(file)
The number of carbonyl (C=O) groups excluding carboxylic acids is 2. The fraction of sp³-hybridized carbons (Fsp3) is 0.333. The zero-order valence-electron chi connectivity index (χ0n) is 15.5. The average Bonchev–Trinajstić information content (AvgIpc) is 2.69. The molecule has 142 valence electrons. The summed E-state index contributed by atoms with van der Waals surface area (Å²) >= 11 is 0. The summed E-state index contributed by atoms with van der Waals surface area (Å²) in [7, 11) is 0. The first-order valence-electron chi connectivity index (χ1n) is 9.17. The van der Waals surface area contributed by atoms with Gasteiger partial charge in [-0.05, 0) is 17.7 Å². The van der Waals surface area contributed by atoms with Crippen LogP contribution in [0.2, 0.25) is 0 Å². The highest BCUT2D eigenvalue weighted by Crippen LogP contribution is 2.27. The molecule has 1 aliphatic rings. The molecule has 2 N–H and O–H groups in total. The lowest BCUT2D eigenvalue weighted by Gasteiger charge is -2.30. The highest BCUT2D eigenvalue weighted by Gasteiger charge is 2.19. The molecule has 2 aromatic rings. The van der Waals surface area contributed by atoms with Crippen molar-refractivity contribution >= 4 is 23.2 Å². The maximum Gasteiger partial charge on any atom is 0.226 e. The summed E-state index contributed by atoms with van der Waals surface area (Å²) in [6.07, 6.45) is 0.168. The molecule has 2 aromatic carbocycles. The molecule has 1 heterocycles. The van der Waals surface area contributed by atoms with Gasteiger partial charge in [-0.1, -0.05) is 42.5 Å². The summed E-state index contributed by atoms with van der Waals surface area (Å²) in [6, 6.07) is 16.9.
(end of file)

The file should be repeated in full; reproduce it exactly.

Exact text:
The number of carbonyl (C=O) groups excluding carboxylic acids is 2. The fraction of sp³-hybridized carbons (Fsp3) is 0.333. The zero-order valence-electron chi connectivity index (χ0n) is 15.5. The average Bonchev–Trinajstić information content (AvgIpc) is 2.69. The molecule has 142 valence electrons. The summed E-state index contributed by atoms with van der Waals surface area (Å²) >= 11 is 0. The summed E-state index contributed by atoms with van der Waals surface area (Å²) in [7, 11) is 0. The first-order valence-electron chi connectivity index (χ1n) is 9.17. The van der Waals surface area contributed by atoms with Gasteiger partial charge in [-0.05, 0) is 17.7 Å². The van der Waals surface area contributed by atoms with Crippen LogP contribution in [0.2, 0.25) is 0 Å². The highest BCUT2D eigenvalue weighted by Crippen LogP contribution is 2.27. The molecule has 1 aliphatic rings. The molecule has 2 N–H and O–H groups in total. The lowest BCUT2D eigenvalue weighted by Gasteiger charge is -2.30. The highest BCUT2D eigenvalue weighted by Gasteiger charge is 2.19. The molecule has 2 aromatic rings. The van der Waals surface area contributed by atoms with Crippen molar-refractivity contribution >= 4 is 23.2 Å². The maximum Gasteiger partial charge on any atom is 0.226 e. The summed E-state index contributed by atoms with van der Waals surface area (Å²) in [6.07, 6.45) is 0.168. The molecule has 2 aromatic carbocycles. The molecule has 1 heterocycles. The van der Waals surface area contributed by atoms with Gasteiger partial charge in [-0.1, -0.05) is 42.5 Å². The summed E-state index contributed by atoms with van der Waals surface area (Å²) in [6, 6.07) is 16.9.